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The Writer's Guide to Everyday Life in the Middle Ages: The British Isles from 500 to 1500 Hardcover – March 15, 1995
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Some of the books I read that this guide is a handy reference for include: Chaucer, Geoffrey of Monmouth, Edmund Spenser... Authors how were actually alive during the middle ages. This guide is very helpful in understanding the specific items and ideas those long ago bards were talking about.
By that standard it fails. This book will only get you started. But by that second definition, a "starting point", it's excellent. I have ultimately come to love it and regularly use on it as my first source. At the end of each chapter is a bibliography of books that go into a lot more depth on each topic. And the chapters, while short, are well organized and for the most part decently written, giving a good introduction to the topics mentioned earlier as well as a brief overview of kings of the middle ages (both in the British Isles and nearby places such as the Scandinavian countries and France) and invaluable discussions of the different ethnic groups that populated this place and time, with chapters on Anglo-Saxons, Britons (Welsh), and Vikings, among others.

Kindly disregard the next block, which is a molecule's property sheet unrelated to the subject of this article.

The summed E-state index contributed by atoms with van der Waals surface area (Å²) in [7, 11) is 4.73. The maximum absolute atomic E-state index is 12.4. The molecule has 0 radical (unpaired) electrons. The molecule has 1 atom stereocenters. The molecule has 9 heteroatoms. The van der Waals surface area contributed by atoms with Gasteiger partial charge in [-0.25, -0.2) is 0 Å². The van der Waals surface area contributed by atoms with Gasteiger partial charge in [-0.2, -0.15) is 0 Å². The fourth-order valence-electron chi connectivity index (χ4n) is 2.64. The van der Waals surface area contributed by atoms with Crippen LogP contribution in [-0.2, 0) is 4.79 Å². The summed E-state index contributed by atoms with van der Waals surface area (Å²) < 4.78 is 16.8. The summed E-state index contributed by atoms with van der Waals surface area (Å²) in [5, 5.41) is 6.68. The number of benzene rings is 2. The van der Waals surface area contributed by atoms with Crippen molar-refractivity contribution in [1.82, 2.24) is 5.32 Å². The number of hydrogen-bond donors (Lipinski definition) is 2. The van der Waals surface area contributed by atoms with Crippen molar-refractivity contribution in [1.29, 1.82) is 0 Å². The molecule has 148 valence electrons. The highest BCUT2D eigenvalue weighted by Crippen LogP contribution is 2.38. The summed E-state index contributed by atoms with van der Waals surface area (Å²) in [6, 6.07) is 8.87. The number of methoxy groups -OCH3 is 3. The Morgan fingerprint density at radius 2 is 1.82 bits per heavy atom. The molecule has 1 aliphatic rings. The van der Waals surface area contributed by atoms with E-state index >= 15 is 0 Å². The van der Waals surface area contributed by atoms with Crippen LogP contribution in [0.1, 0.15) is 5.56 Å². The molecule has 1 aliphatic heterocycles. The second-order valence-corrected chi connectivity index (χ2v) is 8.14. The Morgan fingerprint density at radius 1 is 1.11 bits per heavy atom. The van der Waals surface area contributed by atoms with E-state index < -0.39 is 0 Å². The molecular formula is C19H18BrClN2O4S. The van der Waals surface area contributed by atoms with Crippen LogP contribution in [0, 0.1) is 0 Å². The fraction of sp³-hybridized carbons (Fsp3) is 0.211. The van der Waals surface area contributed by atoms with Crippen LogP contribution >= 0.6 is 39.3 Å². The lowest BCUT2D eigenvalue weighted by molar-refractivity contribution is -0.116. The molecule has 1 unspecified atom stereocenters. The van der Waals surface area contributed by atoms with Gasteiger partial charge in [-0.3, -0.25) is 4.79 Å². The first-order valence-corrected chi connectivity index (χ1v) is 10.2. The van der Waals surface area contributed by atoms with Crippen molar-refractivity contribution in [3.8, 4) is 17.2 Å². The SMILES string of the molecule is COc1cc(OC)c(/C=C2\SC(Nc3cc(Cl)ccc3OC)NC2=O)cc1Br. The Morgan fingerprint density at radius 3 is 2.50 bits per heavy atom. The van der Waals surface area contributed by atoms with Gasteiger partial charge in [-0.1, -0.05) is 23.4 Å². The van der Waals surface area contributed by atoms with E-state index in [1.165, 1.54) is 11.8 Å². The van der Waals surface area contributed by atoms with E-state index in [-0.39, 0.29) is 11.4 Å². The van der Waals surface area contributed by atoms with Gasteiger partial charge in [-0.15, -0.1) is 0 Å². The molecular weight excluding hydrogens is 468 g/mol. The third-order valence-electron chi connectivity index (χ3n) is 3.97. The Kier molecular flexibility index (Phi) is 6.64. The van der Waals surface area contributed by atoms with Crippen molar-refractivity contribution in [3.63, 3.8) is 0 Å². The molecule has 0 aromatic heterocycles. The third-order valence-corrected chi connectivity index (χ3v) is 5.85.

Yes, you can find most of this stuff on the Internet. But who wants to surf through dead links and long-winded URLs trying to find out who was king of Scotland in a particular year? Besides, some of the places I go to write don't always have internet access. You have to have a few books.
Among the book's faults are the pictures, black-and-white photos apparently of friends dressed for re-enactments. Vikings didn't really wear those stereotypical horned helmets, yet she includes a picture of a strapping blonde Viking wearing one. Another shows a young man wearing a thirteenth-century cape and some hip modern glasses: groovy, but probably not accurate.
Faults aside, this is still a great starting point for any historical fiction writer's library. If I could only keep five of the pile of books I've accumulated while writing a story set in 1033 England, this would be one. I do wish Kenyon had expanded it to another hundred pages and provided more detail (particularly regarding how things changed in specific centuries and maps). I would have especially liked to see more specifics in the lists of words that end many chapters. Sometimes they appear to be French, for example, but there's no indication where or exactly when they were likely to have been used.